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Molecules 2012, 17(8), 9990-9999; https://doi.org/10.3390/molecules17089990

Article
Release of Terpenes from Fir Wood during Its Long-Term Use and in Thermal Treatment
1
Department of Chemistry and Chemical Technologies, Faculty of Wood Sciences and Technology, Technical University in Zvolen, T. G. Masaryka 24, 960 53 Zvolen, Slovakia
2
Thermo Sanace, Chamrádová 475/23, 718 00 Ostrava-Kunčičky, Czech Republic
3
Department of Fire Protection, Faculty of Wood Sciences and Technology, Technical University in Zvolen, T. G. Masaryka 24, 960 53 Zvolen, Slovakia
4
Department of Mechanical Wood Technology, Faculty of Wood Sciences and Technology, Technical University in Zvolen, T. G. Masaryka 24, 960 53 Zvolen, Slovakia
*
Author to whom correspondence should be addressed.
Received: 8 June 2012; in revised form: 10 August 2012 / Accepted: 14 August 2012 / Published: 21 August 2012

Abstract

:
Building structures made from fir wood are often attacked by wood-destroying insects for which the terpenes it contains serve as attractants. One of the possibilities for extending the lifetime of structures is to use older wood with a lower content of terpenes and/or thermally modified wood. The study evaluated the levels of terpenes in naturally aged fir wood (108, 146, 279, 287 and 390 years) and their decrease by thermal treatment (the temperature of 60 °C and 120 °C, treatment duration of 10 h). Terpenes were extracted from wood samples by hexane and analyzed by gas-chromatography mass-spectrometry (GC-MS). The results indicate that recent fir wood contained approximately 60 times more terpenes than the oldest wood (186:3.1 mg/kg). The thermal wood treatment speeded up the release of terpenes. The temperature of 60 °C caused a loss in terpenes in the recent fir wood by 62%, the temperature of 120 °C even by >99%. After the treatment at the temperature of 60 °C the recent fir wood had approximately the same quantity of terpenes as non-thermally treated 108 year old wood, i.e., approximately 60–70 mg/kg. After the thermal treatment at the temperature of 120 °C the quantity of terpenes dropped in the recent as well as the old fir wood to minimum quantities (0.7–1.1 mg/kg). The thermal treatment can thus be used as a suitable method for the protection of fir wood from wood-destroying insects.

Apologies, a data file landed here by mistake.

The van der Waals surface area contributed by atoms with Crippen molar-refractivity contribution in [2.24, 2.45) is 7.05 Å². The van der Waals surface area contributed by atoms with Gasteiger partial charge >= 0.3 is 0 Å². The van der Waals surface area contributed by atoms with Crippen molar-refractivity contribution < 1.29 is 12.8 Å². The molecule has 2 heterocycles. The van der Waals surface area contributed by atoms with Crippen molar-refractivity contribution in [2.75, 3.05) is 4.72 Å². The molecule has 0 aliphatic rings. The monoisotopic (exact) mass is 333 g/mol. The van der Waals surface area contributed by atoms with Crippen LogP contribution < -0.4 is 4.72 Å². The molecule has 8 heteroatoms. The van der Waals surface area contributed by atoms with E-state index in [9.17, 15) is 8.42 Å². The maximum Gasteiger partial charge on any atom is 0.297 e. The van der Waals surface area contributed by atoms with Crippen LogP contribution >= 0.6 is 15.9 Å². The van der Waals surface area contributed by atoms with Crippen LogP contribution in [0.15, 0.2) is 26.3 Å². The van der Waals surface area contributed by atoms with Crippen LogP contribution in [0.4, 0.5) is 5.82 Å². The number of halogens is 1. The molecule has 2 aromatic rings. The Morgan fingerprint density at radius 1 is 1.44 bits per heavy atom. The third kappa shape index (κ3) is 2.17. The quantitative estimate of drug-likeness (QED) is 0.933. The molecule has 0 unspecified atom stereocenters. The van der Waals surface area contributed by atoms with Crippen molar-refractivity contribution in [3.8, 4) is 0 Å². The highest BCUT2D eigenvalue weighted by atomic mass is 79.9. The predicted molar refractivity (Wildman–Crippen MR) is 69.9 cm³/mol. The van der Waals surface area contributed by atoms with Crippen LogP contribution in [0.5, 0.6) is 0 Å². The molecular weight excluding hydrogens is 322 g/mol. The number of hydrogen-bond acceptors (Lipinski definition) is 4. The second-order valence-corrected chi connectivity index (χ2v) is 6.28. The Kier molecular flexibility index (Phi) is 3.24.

Keywords:
terpenes; fir wood; thermal treatment; old wood

1. Introduction

There are several types of monoterpenes in fir wood, particularly α-pinene, β-pinene, limonene, Δ3-carene, camphene, β-phellandrene and myrcene. Monoterpenes are acyclic, monocyclic and/or bicyclic C-10 isoprenoides structurally derived from isoprene. They are natural products with characteristic odours that affect the growth regulation, reproduction cycles, defence mechanisms and the transmission of signals of various organisms. Some monoterpenes have toxic effects on fungi and insects, and they seem to be essential components of conifer resistance due to their physically repellent and chemically toxic properties [1,2]. Conifer terpenoid profiles vary geographically [3], across closely related taxa [4] and among genotypes of the same species [5]. Within a species, several examples exist of differences in tree resistance to specific insects, and some of these correlate with terpenoid profiles [2]. For example, limonene and other terpenes correlate with resistance of Italian stone pine (Pinus pinea: Pinaceae) and Aleppo pine (Pinus halepensis) to attack by the scale insect Marchalina hellenica (Homoptera) [6]. Bornyl acetate [7] and other terpenes [8] are important in the interaction between the western spruce budworm (Coristoneura occidentalis: Lepidoptera) and its Douglas-fir host. However, other monoterpenes can act as attractants for some insect species [9,10,11,12]. Fettköther et al. [13] found out that females of the wood-destroying beetle—house longhorn beetle (Hylotrupes bajulus) are attracted by a mixture of (−)-verbenone, (+)-α-pinene, (+)-terpinen-4-ol and (−)-trans-pinocarveol, while males are attracted by a mixture of (+)-terpinen-4-ol, (+)-α-pinene and (−)-trans-pinocarveol.
Wood is currently being used more and more for construction purposes due to its advantageous properties (strength, flexibility, thermal and sound insulation). On the other hand, it also shows some disadvantages such as flammability and low resistance to fungi and insects. It is said in the construction practice that log houses, roof timber, ceilings and others structures made of soft wood are more resistant against an attack by wood-destroying insects if they are produced from older seasoned wood from which monoterpenes (or higher terpenes as well) have vaporised and/or transformed into other compounds. In contrast, structures made of fresh timber with higher levels of monoterpenes are more liable to the attacks of H. bajulus beetles as well as other species of wood-destroying insects. Terpenes are released from wood during its storage and its first-stage processing—debarking, sawing, peeling, cutting, chipping and drying [14,15,16].